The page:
Cigar makers are trying to snuff out an effort by the Food and Drug Administration (FDA) to regulate their products for the first time.
The FDA said in its regulatory agenda for the year that it would propose rules in April to expand federal oversight of tobacco products under the Family Smoking Prevention and Tobacco Control Act. The news was welcomed by tobacco giants such as Altria that want all tobacco products to be brought under the same regulations.
Sellers and makers of premium cigars — often hand-rolled, slow-burning and made with aged tobacco leaves — say the FDA is overreaching, and are hiring lobbyists to fight back.
Glynn Loope, the executive director of Cigar Rights of America, said the FDA’s move is “a classic case of going beyond congressional intent.”
Another trade group for cigar retailers and manufacturers agreed that the FDA is distorting the law.
“It’s our belief that the act was to prevent youth from smoking and curtail the health effects for youth,” said Bill Spann, CEO of the International Premium Cigar & Pipe Retailers Association.
“Premium cigars are sold at adult-run stores. You have to be over 18 to enter and if you look under 27, we are going to card you. … The average cigar smoker might smoke one to two a week, to one to two a month.”
Spann said FDA meddling could have a devastating impact on cigar shops. The group has warned that regulators could ban walk-in humidors and seasonal cigar blends, restrict store advertising or even place graphic warning labels on the ornate cigar boxes that are coveted by collectors.
The International Premium Cigar & Pipe Retailers Association already has top K Street firm K&L Gates on its team to lobby on the rules, but registered its own in-house lobbyist to focus on federal issues this year.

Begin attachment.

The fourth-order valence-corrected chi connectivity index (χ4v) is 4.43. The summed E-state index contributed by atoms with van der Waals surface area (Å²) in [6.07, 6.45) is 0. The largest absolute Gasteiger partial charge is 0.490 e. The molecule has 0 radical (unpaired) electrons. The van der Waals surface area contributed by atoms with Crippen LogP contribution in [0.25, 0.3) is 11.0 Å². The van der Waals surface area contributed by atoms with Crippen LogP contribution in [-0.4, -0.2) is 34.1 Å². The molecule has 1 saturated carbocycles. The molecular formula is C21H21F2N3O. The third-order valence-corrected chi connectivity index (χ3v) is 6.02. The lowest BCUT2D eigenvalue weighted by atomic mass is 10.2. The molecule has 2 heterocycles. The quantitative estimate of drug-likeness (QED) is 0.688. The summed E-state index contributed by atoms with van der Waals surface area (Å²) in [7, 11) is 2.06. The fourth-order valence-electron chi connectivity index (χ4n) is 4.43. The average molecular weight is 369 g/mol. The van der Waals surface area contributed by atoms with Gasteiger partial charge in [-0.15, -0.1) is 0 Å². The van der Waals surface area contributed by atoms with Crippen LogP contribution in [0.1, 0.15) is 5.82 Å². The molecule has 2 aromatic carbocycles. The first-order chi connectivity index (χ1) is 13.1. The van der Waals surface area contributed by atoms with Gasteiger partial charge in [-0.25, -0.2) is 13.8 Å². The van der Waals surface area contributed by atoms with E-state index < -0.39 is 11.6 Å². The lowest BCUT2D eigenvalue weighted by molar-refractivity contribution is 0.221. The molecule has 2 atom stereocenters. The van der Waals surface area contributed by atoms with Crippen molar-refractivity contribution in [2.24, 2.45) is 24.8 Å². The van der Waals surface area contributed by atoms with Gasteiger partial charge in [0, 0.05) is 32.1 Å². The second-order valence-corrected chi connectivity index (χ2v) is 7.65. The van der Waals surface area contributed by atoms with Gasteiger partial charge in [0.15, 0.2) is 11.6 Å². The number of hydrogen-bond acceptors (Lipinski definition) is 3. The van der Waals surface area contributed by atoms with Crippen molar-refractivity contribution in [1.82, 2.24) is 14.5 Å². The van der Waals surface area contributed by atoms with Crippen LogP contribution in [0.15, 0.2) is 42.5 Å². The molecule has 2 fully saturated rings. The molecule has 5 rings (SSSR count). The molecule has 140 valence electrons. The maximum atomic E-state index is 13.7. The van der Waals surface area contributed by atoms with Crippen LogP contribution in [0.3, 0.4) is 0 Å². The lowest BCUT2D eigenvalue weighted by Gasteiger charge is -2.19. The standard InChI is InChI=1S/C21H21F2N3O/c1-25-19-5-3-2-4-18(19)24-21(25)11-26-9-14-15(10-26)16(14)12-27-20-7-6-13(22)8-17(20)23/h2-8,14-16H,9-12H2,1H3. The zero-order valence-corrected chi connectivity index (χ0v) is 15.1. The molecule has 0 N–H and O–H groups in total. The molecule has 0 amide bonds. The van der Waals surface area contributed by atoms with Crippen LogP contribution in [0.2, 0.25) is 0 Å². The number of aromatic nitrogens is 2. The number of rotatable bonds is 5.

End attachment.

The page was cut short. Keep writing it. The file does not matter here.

The pushback against FDA rules is also coming from overseas.
In February, the Cigar Rights of America organized a letter from the ambassadors of the tobacco-growing nations Honduras, the Dominican Republic and Nicaragua to officials at the White House, State Department and the FDA, warning that new regulation would threaten thousands of jobs and “raise the specter of political and economic consequences within our region.”
On Capitol Hill, some cigar groups are supporting legislation from Rep. Bill Posey (R-Fla.). Backed by 58 co-sponsors, that bill would exempt “traditional large and premium cigars” from FDA regulation.
Sens. Bill Nelson (D-Fla.) and Marco Rubio (R-Fla.) advocated for similar legislation in 2011. That bill is expected to be introduced in the upper chamber again this Congress.
“Yes, I expect that we will reintroduce this legislation soon,” said Alex Conant, a spokesman for Rubio.
But not all cigar producers are on board with that legislation. Some argue it favors foreign cigars over comparable products made in the United States.
“It’s our position that no cigars should be regulated, and not exempt hand-rolled cigars that are the most expensive and that are largely made outside the U.S.,” said Marc Scheineson, a partner at the law firm Alston & Bird and a former FDA associate commissioner who has lobbied for Cheyenne International, a maker of little cigars.